What is striking about the Camp, and most embarrassing for Manchester City Council, is that it's right in the middle of the city centre with obvious signs of wealth all around – from the tourists taking photos by the fountain, to the chic bars on the far side of Albert Square. All over town, massive office developments and million pound apartments have sprung up, yet the Camp is a very visual reminder of the divide that's more obvious in Manchester than even Salford. Every single set of poverty indicators that the Salford Star prints has Salford near the top, but Manchester at number one.
"They're not looking after their own" says Joanne, originally from Salford and now resident at the Camp "Because we can't speak for ourselves they just fob you off. I saw a housing officer and he said `Present yourself as homeless' but every time I do they just tell me to go away."
Joanne tells a horrific story of being made homeless after fleeing from violence, how she's been subject to sexual assaults, and the struggle she's had to make sure the younger of her sons is safe and able to complete his education... "I'm a hairdresser by trade" she adds "And now I'm here in this tent, living out of bags, trying to get myself a house. It's wrong, absolutely wrong.
"I've not come out of the tent for a week because it's like everyone's looking down on you but we're peaceful and we hope to make people listen" she explains "People are sitting closer to the Camp now particularly at dinner time; I think they're seeing that there must be a reason why we're still here. People are also coming at night with massive donations. It's all love and hopefully we'll be able to do something about it.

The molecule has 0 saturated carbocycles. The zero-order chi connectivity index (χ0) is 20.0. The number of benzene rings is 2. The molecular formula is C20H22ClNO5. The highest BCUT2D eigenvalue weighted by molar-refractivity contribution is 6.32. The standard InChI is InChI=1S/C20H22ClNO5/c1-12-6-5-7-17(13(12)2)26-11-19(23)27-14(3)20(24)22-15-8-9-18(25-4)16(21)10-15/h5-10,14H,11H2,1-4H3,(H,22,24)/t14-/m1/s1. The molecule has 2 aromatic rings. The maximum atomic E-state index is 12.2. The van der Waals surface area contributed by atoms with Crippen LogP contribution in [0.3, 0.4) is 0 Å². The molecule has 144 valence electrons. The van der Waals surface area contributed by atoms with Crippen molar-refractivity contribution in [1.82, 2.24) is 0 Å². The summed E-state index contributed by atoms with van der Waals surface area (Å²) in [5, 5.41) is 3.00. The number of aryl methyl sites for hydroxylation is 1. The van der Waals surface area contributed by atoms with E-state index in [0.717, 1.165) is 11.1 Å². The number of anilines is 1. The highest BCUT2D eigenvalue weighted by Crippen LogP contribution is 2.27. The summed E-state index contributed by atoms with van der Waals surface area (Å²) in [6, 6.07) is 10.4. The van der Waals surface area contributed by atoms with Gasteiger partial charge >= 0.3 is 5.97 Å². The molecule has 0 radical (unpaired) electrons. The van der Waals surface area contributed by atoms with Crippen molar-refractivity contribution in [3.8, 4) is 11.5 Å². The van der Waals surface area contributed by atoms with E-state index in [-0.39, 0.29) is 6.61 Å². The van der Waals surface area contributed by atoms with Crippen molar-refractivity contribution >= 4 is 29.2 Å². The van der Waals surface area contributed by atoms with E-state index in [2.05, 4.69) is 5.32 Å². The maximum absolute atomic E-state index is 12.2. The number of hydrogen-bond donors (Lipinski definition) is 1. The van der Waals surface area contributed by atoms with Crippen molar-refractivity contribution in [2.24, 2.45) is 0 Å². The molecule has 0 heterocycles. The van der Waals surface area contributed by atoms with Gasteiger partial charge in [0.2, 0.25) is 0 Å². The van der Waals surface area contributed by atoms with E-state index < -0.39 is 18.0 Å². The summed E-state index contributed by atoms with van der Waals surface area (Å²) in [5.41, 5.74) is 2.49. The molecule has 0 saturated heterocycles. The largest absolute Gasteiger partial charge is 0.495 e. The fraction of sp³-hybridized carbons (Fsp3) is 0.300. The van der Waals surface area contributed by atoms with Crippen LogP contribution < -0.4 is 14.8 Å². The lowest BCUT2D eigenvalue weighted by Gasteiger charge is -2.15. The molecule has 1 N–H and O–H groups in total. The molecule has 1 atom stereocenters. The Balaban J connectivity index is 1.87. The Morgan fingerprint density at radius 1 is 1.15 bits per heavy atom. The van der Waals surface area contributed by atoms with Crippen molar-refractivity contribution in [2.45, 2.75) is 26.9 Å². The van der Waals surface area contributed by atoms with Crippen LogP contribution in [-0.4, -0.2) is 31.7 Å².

"I feel safe here and everyone's looking out for each other" she says "I'm just sitting and waiting to see who's going to help me – but my boys are waiting for me. I'm a good parent and I've done it right."
The Camp has been helped by RAPAR, which exists to work with displaced people whose human rights are under threat or being violated.... "We formed in Salford in 2001 when people, mostly young single refugee men from Afghanistan and Iraq, began to be forcibly dispersed to the city by the Government" recalls RAPAR founding member Dr Rhetta Moran
"Then, local people - both residents and workers - were already very already frustrated about housing and related service needs that had not been addressed over years" she adds "When we came across this camp of homeless people in Albert Square on Monday, we immediately began to talk with them. They too are displaced - but in this case they are British citizens. We opened up our networks to enable the camp members to speak directly for themselves and to access appropriate legal support.
"The process is in its very early stages but RAPAR is committed to the protection and expansion of basic human rights, like safe shelter for all, whoever we are and wherever we come from" she explains "That's why this Saturday we will be at the demonstration at 5:30pm in Piccadilly Gardens to highlight the deaths of refugees in the Mediterranean - and to be part of developing understanding and action that can stop such terrible things from happening in the world."
* The Camp's challenge to the possession order will be heard Friday 24th April at 10:30am (changed from next Tuesday at 2pm) Manchester County Court
For updates on the Camp see Rapar website page - click here
And the Facebook page Homeless Rights of Justice - click here
Photos by Steven Speed